Saugus High grad Jeremy Glinoga has had basketball coaches and volleyball coaches. He’s also had singing coaches.
Most recently, his coach has been “Coach Sharon” from The Voice Teens Philippines, a network show nearly identical to the American show “The Voice.”
Coach Sharon helped him reach the show finale, which was on July 30, as one of four top finishers.
Glinoga said he has been singing since he was about 5 years old, thanks to some help from his dad.
His dad was also the one to bring The Voice to Glinoga’s attention.
“It was an online audition so we were talking about it, and he said, ‘Jeremy, why not? Why don’t we just try this?’” said Glinoga, who sent in two songs, one in English and one in Tagalog, a common language in the Philippines.
Glinoga was selected for blind auditions in March. He had just finished up varsity basketball season with the Centurions and was slated to begin volleyball soon.
Something had to go.
“I didn’t know … if I was going to make it to volleyball season because I didn’t know when they wanted me to be here,” Glinoga said. “So I had to give up playing volleyball in order to make everything better to handle.”
He even missed walking at graduation in May to continue with the singing competition.
Although he left his normal high school life behind, basketball stayed with him. Kids in sandals shuffled through the streets, shooting at handmade hoops.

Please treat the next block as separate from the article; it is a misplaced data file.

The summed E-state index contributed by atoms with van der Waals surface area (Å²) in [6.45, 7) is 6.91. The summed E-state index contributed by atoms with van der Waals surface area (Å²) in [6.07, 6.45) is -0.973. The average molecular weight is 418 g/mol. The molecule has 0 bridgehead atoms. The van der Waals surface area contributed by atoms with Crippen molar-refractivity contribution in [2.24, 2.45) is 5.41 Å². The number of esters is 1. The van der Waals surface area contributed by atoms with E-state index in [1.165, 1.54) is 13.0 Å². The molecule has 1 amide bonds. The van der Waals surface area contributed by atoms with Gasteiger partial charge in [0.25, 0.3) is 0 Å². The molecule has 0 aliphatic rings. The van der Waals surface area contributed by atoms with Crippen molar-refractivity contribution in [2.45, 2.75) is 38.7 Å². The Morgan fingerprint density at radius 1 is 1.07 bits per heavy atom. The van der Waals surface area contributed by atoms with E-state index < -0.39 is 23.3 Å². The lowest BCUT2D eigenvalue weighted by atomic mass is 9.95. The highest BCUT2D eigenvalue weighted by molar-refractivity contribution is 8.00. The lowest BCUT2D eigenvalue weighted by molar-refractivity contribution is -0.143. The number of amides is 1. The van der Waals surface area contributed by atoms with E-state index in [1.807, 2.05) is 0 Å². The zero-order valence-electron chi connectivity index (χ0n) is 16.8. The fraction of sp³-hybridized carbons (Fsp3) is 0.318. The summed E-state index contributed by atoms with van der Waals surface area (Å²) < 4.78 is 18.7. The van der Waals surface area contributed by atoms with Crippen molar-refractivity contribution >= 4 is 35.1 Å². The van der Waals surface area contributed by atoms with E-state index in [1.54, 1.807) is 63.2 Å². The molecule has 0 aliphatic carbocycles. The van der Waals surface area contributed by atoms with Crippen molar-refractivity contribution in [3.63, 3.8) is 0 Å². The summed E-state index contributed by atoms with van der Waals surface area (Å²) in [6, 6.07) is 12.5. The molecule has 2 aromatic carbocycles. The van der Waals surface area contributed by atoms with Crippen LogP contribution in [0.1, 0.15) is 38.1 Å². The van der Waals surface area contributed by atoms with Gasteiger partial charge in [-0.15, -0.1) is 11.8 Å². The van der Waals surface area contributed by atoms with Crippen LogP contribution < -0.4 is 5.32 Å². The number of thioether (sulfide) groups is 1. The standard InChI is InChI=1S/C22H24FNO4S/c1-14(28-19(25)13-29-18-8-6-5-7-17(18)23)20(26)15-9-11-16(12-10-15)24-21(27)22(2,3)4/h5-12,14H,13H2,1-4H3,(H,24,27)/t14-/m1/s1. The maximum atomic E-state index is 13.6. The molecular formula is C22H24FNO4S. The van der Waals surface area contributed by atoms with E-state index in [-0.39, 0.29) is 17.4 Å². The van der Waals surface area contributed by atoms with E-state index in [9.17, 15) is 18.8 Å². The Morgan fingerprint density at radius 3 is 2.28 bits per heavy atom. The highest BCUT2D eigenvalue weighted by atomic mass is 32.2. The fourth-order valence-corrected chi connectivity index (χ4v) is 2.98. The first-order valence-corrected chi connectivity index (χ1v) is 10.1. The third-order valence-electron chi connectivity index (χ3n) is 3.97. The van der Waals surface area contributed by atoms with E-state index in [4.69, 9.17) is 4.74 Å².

“They would actually play any time, any day as long as there’s a hoop,” Glinoga said. “As long as there’s a hoop, you’ll see them playing.”
Glinoga and his mom are currently living with Glinoga’s cousin, who has a basketball court in his village. Every now and then, he’ll shoot around to get away from the pressures of singing.
“Whenever I was on the basketball court, I felt at ease and at home,” he said.
With hopes of a professional singing career, Glinoga is taking a gap year. He’ll use some of the skills he sharpened in sports to figure out who will be on his latest team.
“You have to make connections with everybody in the music industry, so I think it’s kind of teamwork and socialization skills,” he said. “And hard work, because I can’t just rely on my talent of singing to propel me forward.”